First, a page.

It’s Called, Simply, RED HOUSE
by RONA MANN
“There’s a red house over yonder, that’s where my baby stays…” …Jimi Hendrix
When you see those lyrics, can’t you just hear Jimi Hendrix in your head?
Well, this is a story about Jimi and John and Johnny and the Dead and the Stones and the Allman Brothers and pig wings and mean beans and chicken fajita salad and two guys who’ve known each other forever and the women they love who love them and the great friends they have… and always, always, it’s a story about the music. In short, this is about a marriage. A wonderful, eclectic marriage that has withstood the test of time. It’s a marriage that works because they work hard at it. It’s called, simply, Red House.
It all started 38 years ago in kindergarten in Middletown, Connecticut when little Marc DeTour and little Rob Fralick became friends. Back then they may have pricked their fingers and rubbed their blood together in a childish sign of friendship. Now they happily spar with each other, complement each other, and mix their personalities, styles, and expertise together in friendship to create a winning enterprise. It’s called, simply, Red House.
A few years beyond kindergarten, Rob and Marc both found themselves at American University in Washington,D.C., Rob earning a degree in history, Marc finding bartending and the restaurant business more interesting than the classroom. Soon Rob eventually fell into the same business, calling himself an “accidental restaurateur.”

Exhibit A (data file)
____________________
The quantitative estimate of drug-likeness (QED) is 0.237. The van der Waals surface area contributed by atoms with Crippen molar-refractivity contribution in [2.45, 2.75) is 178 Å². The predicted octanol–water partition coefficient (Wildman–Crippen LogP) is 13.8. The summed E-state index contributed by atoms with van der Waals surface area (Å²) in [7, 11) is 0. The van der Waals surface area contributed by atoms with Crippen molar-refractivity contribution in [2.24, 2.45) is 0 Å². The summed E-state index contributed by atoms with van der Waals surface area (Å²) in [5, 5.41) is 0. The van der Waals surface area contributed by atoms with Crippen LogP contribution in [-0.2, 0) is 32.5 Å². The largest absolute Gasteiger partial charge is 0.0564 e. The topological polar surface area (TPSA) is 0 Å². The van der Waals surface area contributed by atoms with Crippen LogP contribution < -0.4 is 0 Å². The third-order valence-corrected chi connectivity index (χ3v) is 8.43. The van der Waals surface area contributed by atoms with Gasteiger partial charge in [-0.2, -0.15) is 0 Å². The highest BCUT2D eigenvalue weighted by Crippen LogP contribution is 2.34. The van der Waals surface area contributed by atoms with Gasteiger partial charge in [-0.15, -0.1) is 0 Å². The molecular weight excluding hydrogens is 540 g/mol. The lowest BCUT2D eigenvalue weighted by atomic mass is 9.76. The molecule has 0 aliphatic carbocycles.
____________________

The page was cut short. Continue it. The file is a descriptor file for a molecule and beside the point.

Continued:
Life forces that often shape our destiny without our say had a mighty hand in things. While at American University Rob met Abby, and they became friends. When Marc came to the university, Rob introduced his friend, Abby to Marc, and they later married. If this weren’t enough of coincidence or karma or whatever you’d like to label it, Marc wound up introducing Rob to his friend named Ginny, who later became Rob’s wife!
“Not only are they our life partners,” Rob said, “but we couldn’t do Red House without them. They are an integral part of this business in every way. Abby often runs the front of the house, while Ginny, who has an extraordinary talent for art and design, has completely orchestrated the interior of the restaurant. It is her vision that adorns the walls, making Red House that different kind of place.”
But Red House is more than ambiance. It is a marriage not just of the partners and their wives, but of the team they have put together, very carefully and purposefully. This is not your typical restaurant with a swinging door of employees. “Our chef started working with me in other restaurants when he was 14, and he’s still with me,” reports Rob. “When we started, I wanted my lawyer to represent us. Marc wanted his accountant. We agreed, and they’re both still with us. So is our waitstaff. They are fiercely proud of the brand we have worked so hard to create, and the customers appreciate their passion and their honesty.”
So, what exactly is Red House? While many restaurants are quick to label their food, Rob and Marc are slow to answer, but agree on “Fusion Comfort Food.” And what’s that, exactly? “I’d say it’s classic comfort food, but with a twist,” Marc said. “We took everything we personally liked and put it together,” added Rob.